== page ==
Review – Wilde Creatures

Pleasance Courtyard

04/08/18

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Oscar Wilde’s fairy tales, though few in number are enormous in the scope of their understanding. They are snapshots of reality through an imaginative lens that teaches vital lessons in kindness, generosity, understanding and respect. Taking the story of The Happy Prince as a frame, Wilde Creatures deftly draws elements of almost all of Wilde’s fairy tales together to bring these lessons, and the beautiful stories that convey them, vividly to life on stage.

The town has become very quiet, the beautiful statue of the Happy Prince is no more, and the Mayor has stopped children from playing in the town centre in order to keep it tidy. The town is not happy. It is decided that there should be a new statue to liven up the town square, but the question is, who deserves to be the subject of this statue? Of course the self-important town Mayor believes the statue should be of him, but the townspeople decide to take a vote. Performing various Wilde fairy tales through storytelling and song, the Wile Creatures ask whether the statue should be of Little Hans, the student, or the princess. As they tell their stories, gradually the townspeople, and the audience, learn that maybe the best way to liven up the town is not through creating a statue of a powerful (selfish, greedy or unkind) person, but by opening back up the square to everyone and caring for its citizens who are struggling.

The Wilde Creatures display impressive versatility as performers, playing multiple musical instruments, and flitting between characters in the stories with gusto. Tom Jude’s overbearing Mayor and Lauren Silver’s brattish princess are two highlights, with both performers creating delightfully unlikeable characters. Alongside the strong performances, Barney George’s ingenious set creates a changeable, captivating Wilde world.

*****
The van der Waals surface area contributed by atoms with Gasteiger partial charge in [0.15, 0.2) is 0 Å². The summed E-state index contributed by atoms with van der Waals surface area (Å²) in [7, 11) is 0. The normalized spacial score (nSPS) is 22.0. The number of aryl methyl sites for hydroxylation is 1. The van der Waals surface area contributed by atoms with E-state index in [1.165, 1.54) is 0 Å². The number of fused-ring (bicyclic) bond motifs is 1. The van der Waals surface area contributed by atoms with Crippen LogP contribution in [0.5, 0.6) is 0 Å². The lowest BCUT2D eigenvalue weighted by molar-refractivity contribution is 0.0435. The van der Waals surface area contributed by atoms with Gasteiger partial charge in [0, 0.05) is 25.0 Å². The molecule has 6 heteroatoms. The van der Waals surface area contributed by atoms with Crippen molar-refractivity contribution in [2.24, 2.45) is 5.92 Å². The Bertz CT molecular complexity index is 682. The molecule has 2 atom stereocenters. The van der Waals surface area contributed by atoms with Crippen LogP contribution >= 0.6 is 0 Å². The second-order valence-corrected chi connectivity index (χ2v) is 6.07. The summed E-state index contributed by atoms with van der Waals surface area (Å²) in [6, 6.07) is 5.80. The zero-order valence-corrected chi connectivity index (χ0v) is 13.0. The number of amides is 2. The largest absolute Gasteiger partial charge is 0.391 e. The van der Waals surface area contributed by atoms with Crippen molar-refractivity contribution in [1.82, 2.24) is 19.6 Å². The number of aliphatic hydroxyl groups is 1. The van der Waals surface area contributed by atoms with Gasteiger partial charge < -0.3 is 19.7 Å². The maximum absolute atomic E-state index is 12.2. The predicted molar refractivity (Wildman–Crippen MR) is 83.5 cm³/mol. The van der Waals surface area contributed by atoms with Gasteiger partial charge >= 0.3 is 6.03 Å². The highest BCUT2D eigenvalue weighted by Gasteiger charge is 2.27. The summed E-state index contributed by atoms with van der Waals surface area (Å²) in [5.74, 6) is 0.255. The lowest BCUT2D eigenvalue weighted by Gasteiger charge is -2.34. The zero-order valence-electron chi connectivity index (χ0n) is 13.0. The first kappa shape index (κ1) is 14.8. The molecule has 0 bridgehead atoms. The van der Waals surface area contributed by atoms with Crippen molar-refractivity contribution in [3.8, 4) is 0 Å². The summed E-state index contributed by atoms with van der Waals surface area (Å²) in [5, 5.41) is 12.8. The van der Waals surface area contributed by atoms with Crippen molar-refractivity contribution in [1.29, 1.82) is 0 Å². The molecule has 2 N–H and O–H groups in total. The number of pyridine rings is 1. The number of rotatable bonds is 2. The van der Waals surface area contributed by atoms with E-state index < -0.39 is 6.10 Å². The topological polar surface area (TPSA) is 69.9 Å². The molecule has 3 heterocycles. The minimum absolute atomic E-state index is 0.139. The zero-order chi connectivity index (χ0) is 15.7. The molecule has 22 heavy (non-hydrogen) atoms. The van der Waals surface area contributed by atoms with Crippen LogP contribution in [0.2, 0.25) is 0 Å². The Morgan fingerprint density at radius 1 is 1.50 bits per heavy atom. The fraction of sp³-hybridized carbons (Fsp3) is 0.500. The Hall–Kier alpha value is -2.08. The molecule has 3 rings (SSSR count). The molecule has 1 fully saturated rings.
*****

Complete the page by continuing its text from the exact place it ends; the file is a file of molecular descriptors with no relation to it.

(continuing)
Wilde Creatures is a lively, charming production that reminds us that “humans are the most beautiful flowers of all.”

Wilde Creatures runs at Pleasance Courtyard on alternate days with The Canterville Ghost until 26th August as part of the Edinburgh Festival Fringe.

The Importance of Being Earnest – Review

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Gate Theatre

16/01/16

Although it was first staged just short of 121 years ago, Wilde’s The Importance of Being Earnest, still feels fresh and, well, earnest. Even in reading the text, the vigour with which each character lives their lives is infectious; in performance it becomes a feast of vivacious madcap antics. Earnest fits the style of the Gate theatre perfectly, and Patrick Mason does a superb job with it.

Marty Rea’s acting has always impressed me, but in this production he truly came into his own, revealing perfect comic timing and a flair for face-pulling akin to Danny Kaye. Of the three portrayals of the character of Jack Worthing I have seen, this is the only one that I feel does justice to the character.  The rest of the cast all deliver impressive performances, with every actor pulling their weight.  Particularly notable were Lisa Dwyer Hogg and Lorna Quinn making the perfect duo as Gwendolen and Cecily, bouncing the energy of the two characters back and forth with sharp but easy precision.

From here, I wish to turn to the set, designed by Francis O’Connor. Few sets can capture the tone of a piece and the nuances of the characters that inhabit each setting as well as O’Connor’s does. With a relatively bare pre-set, we have little clue as to how much the set is going to bring to the production (though the addition of an image of Wilde on the back wall was a clever and playful touch!). Soon however, the many surprises of the set are revealed as a whole host of sliding panels and extensions transform into the home of Algernon Moncrieff, with everything a well-to-do dandy could want, through a garden, to the home of Jack, the polar opposite of the foppish Algy.

Wilde himself described Earnest as “exquisitely trivial,” and that was certainly the feeling in the auditorium at the Gate. I regretted wearing eyeliner as tears of laughter streamed down my face; from polite titters to uproarious belly laughs, the room rippled almost constantly with a wave of collective laughter.  This production of The Importance of Being Earnest is a lively, smart and suitably irreverent evening of Wildean wit and frivolity.

The Importance of Being Earnest runs until 6th February 2016.